The Seamaster case is a work of art. The bezel, case sides, and lugs all have gorgeous, smooth angles like facets on a diamond. In my opinion, the Omega Seamaster case is more beautiful than other dive watch made. The Omega signed crown recesses nicely into case when it is screwed down, and integrates nicely with the crown guards. While the GMT case maintains the same water resistance rating as the Seamaster Professional, it does not have the integrated helium release valve which is found on the SMP. This gives the SMP a slight functional edge for use as a true deep-dive watch, but also gives the GMT a nice clean look. The case back of the GMT has the traditional Omega Sea monster medallion engraving. As much as I like to be able to see the movement via a display back, the Omega Sea monster is such a symbol of tradition, and the detail of the engraving is so well done, I wouldn’t have it any other way.
Besides the finish, dial color, and bezel design, the other big differentiator between Omega’s two GMT Seamasters is the bracelet and clasp. The white dial GMT implements a unique variation of the bracelet traditionally known as the Speedmaster bracelet. Unlike most of the various Seamaster models, there is no alternative bracelet choice for the white dial GMT. It’s only offered with the all brushed “Speedy” bracelet. I consider this bracelet a perfect match for this sport watch – the “Bond” bracelet is dressier and looks better on the black dial GMT. The two-button sport clasp on the white dial GMT is my all time favorite watch clasp. Its tops for security, functionality, and appearance. Again, the black dial GMT is more of a dress watch, so the single button “hidden” dress clasp is more appropriate for that model, and is a decent clasp. But the two-button sport clasp is incredible. Omega bracelets use push pins contained within bushings which are an absolute pain to resize. And as good as the two-button clasp is, it does lack a fine adjustment for size, instead relying on a less precise half link in the bracelet. Even with these shortcomings, this bracelet and clasp combo is tough to beat.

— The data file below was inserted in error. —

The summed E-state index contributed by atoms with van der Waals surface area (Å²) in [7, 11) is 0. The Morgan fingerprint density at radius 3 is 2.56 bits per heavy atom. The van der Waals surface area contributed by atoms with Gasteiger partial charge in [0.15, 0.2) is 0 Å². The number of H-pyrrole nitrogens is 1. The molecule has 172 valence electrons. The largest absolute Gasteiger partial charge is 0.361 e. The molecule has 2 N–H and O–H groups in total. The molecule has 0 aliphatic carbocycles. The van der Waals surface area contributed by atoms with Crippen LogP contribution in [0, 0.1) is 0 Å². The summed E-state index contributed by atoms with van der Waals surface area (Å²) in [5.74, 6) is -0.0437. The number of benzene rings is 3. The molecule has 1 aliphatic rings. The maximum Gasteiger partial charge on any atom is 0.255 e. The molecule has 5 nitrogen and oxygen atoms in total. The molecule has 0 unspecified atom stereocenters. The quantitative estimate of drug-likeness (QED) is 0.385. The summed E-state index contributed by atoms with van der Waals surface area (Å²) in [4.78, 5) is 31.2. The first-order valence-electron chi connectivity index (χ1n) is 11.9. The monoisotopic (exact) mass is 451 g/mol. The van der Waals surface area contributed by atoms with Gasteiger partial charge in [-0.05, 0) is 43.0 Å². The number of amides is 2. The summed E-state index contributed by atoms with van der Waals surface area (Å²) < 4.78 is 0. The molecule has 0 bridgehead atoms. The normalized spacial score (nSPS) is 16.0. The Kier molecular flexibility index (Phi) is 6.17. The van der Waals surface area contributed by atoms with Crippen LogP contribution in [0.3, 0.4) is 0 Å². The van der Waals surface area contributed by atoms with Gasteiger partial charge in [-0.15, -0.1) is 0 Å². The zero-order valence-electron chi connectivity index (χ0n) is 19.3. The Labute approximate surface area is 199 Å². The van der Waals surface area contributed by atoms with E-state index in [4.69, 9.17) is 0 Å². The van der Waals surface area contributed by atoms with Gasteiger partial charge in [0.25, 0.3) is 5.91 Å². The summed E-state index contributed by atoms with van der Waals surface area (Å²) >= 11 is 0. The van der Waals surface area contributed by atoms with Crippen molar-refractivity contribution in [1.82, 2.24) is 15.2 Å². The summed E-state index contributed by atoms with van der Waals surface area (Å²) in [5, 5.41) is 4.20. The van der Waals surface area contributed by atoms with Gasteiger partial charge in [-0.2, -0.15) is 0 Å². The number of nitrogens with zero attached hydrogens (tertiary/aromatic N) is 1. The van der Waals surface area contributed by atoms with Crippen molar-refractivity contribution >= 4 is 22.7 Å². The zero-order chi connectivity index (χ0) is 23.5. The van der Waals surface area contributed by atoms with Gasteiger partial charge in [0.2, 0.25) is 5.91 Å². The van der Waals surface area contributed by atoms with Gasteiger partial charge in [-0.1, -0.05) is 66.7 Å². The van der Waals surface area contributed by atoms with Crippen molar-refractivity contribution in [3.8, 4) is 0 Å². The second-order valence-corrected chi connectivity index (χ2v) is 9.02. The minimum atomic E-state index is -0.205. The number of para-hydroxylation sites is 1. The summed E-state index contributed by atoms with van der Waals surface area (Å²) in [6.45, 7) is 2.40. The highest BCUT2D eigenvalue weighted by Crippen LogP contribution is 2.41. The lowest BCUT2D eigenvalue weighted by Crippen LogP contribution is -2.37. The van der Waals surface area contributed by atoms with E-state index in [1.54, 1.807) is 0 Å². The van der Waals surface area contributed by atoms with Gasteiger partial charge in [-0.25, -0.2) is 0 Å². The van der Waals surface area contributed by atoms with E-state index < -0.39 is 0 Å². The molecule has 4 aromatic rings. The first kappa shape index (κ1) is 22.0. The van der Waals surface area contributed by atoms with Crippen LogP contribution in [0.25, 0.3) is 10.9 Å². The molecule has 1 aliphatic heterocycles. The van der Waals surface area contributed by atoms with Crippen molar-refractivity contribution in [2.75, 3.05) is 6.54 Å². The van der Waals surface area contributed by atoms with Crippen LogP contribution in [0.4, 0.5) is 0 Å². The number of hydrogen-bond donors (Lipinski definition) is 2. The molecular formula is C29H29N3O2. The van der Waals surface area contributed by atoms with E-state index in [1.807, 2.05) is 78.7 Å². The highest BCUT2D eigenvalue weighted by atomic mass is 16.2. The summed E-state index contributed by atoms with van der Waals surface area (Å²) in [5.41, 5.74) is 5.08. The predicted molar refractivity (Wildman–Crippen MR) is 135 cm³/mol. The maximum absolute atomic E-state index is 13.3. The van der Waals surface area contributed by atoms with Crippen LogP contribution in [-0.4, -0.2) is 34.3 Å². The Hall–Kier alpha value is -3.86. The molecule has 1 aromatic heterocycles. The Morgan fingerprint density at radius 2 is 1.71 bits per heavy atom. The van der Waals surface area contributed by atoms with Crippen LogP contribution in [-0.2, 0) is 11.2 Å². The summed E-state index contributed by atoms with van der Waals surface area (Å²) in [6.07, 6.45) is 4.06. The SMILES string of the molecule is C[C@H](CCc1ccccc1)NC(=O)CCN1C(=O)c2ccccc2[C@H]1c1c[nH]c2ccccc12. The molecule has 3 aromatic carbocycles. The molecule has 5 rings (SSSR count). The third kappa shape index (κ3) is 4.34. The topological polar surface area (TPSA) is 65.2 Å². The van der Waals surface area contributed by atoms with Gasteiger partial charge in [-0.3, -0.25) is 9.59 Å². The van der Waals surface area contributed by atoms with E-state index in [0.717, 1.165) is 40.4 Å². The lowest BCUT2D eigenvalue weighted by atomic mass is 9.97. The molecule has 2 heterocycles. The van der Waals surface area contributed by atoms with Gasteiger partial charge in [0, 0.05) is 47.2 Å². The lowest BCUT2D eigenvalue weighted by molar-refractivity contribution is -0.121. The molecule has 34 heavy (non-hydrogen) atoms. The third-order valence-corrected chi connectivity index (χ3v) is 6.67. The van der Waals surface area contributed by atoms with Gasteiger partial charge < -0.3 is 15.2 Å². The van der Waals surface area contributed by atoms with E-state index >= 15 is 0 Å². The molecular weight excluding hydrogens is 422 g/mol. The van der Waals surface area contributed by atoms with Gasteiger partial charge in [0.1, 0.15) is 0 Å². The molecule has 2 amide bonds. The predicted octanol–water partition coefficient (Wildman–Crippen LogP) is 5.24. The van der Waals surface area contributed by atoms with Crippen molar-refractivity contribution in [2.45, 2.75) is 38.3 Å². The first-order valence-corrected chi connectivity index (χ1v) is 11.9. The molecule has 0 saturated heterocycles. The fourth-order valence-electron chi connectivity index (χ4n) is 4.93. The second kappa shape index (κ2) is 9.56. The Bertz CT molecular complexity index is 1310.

In the end, I’ve added a 4th Seamaster, and a 2nd GMT to my collection, and I couldn’t be more happy about it. The brushed finish on this watch is gorgeous, and I’m hoping in the long run will be prove to be more scratch resistant than other watches in my collection. My only regret is not having purchased this watch sooner.
*All text and images contained in this review are the original work of the author, John B. Holbrook, II and are copyright protected. Use of any of the information or images without the permission of the author is prohibited.